• So these are mostly for downside protection too
  • Pay to play provision
    • Investors must keep investing pro-ratably in future financings (paying) in order to not have their preferred stock converted to common stock (playing)
  • Antidilution
    • To protect investors if there is a down round
    • “Full-ratchet antidilution”: the conversion price for investors who went in in the higher round is reduced to that of the next (down) round
    • “Weighted-average antidilution”: factors in the size of these rounds too
    • [There is more technical detail here that I kinda skipped / didn’t understand fully…]

Control Terms

  • “Mechanisms that allow investors either to affirmatively exercise control over the business or to veto certain decisions the company can make”
  • Protective provisions
    • Veto rights for investors
    • Typically long provision clauses, should be careful that things are specific there
    • Really try to have all investors in the same class of votes
  • Drag along agreement
    • Preferred investors “drag along” common shareholders with their votes
    • New clause for founder stock that says that if they leave, their stock votes in same proportion as common stock voted. Helps ensure founder can’t sabotage from the outside?

Other Terms

  • Dividends
    • Typically not a focus for early stage deals but they do exist
    • Can matter in downside case
    • Voted on by board so focus on good board control
  • Redemption rights
    • “Allow the investors to sell their shares back to the company for a guaranteed return”
    • Really avoid the “adverse change redemption” which is vague and can be used against you
    • Again voted on by board
  • Right of first refusal / “pro rata right”
    • In new round, major investors allowed to buy again at new price
  • No-shop agreement
    • Can’t solicit other firms
    • Insist on an end-period for it, eg 30 days, so you aren’t locked if doesn’t go through

Convertible Debt / Notes

  • Loan (with usual interest rate & principal to repay), but when the company raises a future equity round, the money loaned via the convertible debt converts into the stock the company sells in the equity round
  • Often used for mid-late stage, and as “bridge rounds” ahead of a bigger financing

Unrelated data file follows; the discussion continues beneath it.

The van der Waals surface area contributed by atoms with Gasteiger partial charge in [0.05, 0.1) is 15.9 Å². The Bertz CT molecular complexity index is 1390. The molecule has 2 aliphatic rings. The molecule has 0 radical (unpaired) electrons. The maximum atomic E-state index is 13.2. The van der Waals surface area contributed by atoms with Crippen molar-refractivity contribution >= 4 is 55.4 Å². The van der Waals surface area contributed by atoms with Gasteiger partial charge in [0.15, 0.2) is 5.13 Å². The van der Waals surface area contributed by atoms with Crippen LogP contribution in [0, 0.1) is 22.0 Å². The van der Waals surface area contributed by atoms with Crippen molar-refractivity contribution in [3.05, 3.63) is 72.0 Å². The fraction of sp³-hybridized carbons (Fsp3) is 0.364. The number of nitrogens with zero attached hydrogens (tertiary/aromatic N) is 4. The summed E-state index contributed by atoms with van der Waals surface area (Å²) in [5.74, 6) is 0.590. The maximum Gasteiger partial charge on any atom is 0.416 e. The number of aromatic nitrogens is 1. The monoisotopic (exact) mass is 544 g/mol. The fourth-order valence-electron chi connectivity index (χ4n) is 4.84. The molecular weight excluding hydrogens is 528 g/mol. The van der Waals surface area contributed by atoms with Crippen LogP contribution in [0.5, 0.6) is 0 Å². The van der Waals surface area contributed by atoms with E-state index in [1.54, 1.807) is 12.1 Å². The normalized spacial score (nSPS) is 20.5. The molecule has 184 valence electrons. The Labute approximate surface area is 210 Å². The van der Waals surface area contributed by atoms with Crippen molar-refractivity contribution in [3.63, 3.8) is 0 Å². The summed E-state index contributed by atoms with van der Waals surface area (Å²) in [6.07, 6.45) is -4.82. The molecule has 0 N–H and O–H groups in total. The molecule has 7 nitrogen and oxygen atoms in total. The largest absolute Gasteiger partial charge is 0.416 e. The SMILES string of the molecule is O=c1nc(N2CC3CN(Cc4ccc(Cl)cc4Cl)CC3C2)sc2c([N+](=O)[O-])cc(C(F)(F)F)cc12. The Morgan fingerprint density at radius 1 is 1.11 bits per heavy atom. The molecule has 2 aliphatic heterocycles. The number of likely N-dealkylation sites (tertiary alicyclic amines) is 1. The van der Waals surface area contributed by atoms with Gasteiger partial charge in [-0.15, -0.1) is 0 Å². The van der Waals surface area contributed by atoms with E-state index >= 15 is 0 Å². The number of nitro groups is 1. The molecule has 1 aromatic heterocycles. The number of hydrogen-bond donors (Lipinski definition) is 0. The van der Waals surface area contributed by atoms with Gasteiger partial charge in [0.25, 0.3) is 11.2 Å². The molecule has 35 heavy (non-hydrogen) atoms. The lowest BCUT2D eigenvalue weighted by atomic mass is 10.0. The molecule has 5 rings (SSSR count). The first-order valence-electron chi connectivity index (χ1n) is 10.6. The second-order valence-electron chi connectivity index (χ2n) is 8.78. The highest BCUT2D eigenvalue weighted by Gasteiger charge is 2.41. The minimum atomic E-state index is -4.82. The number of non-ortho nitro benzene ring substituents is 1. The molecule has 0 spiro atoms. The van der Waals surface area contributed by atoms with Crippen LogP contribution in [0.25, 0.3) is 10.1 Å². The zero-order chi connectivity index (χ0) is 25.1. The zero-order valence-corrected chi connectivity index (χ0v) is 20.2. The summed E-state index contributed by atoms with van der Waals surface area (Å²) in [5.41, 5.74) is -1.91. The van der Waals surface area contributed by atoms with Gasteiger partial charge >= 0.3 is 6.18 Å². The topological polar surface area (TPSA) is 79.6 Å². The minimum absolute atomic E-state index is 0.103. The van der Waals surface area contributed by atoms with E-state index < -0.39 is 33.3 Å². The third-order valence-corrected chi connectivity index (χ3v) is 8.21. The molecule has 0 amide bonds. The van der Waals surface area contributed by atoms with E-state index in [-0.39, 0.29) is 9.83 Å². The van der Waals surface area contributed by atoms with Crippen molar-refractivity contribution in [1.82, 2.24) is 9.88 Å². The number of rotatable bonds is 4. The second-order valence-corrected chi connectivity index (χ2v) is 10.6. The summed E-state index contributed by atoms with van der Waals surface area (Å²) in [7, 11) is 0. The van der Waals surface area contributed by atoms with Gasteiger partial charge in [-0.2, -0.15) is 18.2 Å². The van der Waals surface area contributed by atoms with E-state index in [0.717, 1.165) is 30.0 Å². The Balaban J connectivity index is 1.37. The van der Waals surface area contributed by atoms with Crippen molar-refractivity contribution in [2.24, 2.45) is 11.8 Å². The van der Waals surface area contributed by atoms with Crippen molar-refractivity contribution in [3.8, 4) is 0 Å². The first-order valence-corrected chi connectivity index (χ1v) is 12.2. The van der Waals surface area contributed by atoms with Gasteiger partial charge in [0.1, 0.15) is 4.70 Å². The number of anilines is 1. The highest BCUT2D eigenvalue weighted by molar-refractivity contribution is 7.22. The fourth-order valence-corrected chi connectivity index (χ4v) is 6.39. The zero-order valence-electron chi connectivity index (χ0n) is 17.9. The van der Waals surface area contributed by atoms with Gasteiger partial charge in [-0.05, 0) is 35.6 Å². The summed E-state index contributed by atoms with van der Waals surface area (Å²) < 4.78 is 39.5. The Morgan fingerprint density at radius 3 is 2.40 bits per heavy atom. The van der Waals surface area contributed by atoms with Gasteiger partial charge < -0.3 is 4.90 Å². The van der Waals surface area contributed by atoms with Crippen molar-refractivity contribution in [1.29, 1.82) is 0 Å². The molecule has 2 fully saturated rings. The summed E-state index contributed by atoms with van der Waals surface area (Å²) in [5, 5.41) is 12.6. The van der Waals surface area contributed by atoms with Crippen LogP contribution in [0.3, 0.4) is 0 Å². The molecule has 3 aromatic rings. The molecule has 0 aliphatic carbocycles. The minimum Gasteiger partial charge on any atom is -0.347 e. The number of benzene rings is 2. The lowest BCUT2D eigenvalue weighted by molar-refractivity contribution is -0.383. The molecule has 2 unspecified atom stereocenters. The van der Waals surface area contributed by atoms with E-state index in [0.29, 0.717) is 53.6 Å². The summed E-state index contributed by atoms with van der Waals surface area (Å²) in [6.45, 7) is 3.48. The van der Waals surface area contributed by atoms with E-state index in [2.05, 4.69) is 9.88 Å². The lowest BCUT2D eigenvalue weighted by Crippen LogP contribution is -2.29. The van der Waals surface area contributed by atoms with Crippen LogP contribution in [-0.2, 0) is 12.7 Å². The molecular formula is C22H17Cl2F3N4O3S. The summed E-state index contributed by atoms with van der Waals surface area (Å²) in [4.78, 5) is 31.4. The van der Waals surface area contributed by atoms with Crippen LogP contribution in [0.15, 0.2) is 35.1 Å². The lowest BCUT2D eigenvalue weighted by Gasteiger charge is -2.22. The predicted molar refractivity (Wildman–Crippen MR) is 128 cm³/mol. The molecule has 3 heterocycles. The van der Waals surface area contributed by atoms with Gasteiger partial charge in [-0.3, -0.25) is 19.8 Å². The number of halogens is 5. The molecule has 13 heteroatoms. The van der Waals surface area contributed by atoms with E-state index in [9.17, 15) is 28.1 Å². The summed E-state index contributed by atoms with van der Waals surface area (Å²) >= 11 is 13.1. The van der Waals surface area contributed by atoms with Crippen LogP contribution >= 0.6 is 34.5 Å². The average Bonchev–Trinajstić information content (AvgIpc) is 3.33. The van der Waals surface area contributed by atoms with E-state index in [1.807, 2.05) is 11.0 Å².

• Discount & valuation cap
    • Convertible debt issuer will often get a discount compared to new equity buyers in the next round (which the latter group might not find fair and can cause issues in the deal)
    • Valuation cap: issuer’s conversion price capped at X
    • Warrants are sometimes issues instead of discounts
  • Major pros: you don’t need to set valuation and faster to do the deal / lower legal fees
  • Major con: messier cap table, new investors might not like having issuer with lower entry price
  • Advice
    • Also set an expiry time period for participating in next equity deal & a “floor” valuation cap (not just ceiling)
    • If you’re raising equity and you have a convertible loan, don’t disclose the valuation cap, it becomes a ceiling on your valuation in negotiations
  • YC and 500 Startups have similar but simplified instruments – the safe (simple agreement for future equity) and KISS respectively
  • [Skipped some of the detailed terms on conversion mechanics & warrants]

Cap Table

  • Gets messier with convertible note. Who’s ownership is diluted by the issuance of the shares on conversion of the notes, and by how much?
  • 3 methods to decide: pre-money method, percentage-ownership method, dollars-invested method.
  • [Skipped detail]


  • Equity crowdfunding
    • e.g AngelList
    • JOBS act (Jumpstart Our Business Startups) in 2012 defines regulation around this
    • You can avoid SEC requirement of registering a security if you:
      • Only allow accredited investors ($200k+/year income or $1M+ net worth)
      • Don’t do “general sollicitation” (advertising/publicly promoting)

Venture Debt

  • Loan designed specifically for early-stage, high-growth companies with VC backing (not available if you don’t have VC backing)
  • They use the VC as validation of risk profile
  • Doesn’t require you to generate cash flow like more traditional debt
  • Specialised players like Silicon Valley Bank
  • [Skipped detail on terms]

How VC Funds Work

  • Different companies set up within the VC “umbrella”
  • There is a secondary market for LP stakes
  • Management fees 1.5-2.5% of the fund size per year during the commitment period (typically 5 years, and overall fund period being 10 years)
  • Carried interest earned after LP money has been returned. Typically 20%
  • VCs often recycle management fee – put it to work as investment
  • “Walking dead” VCs – are done with their investment period and haven’t raised new fund but are still trying to make deals. Be careful as can take time your time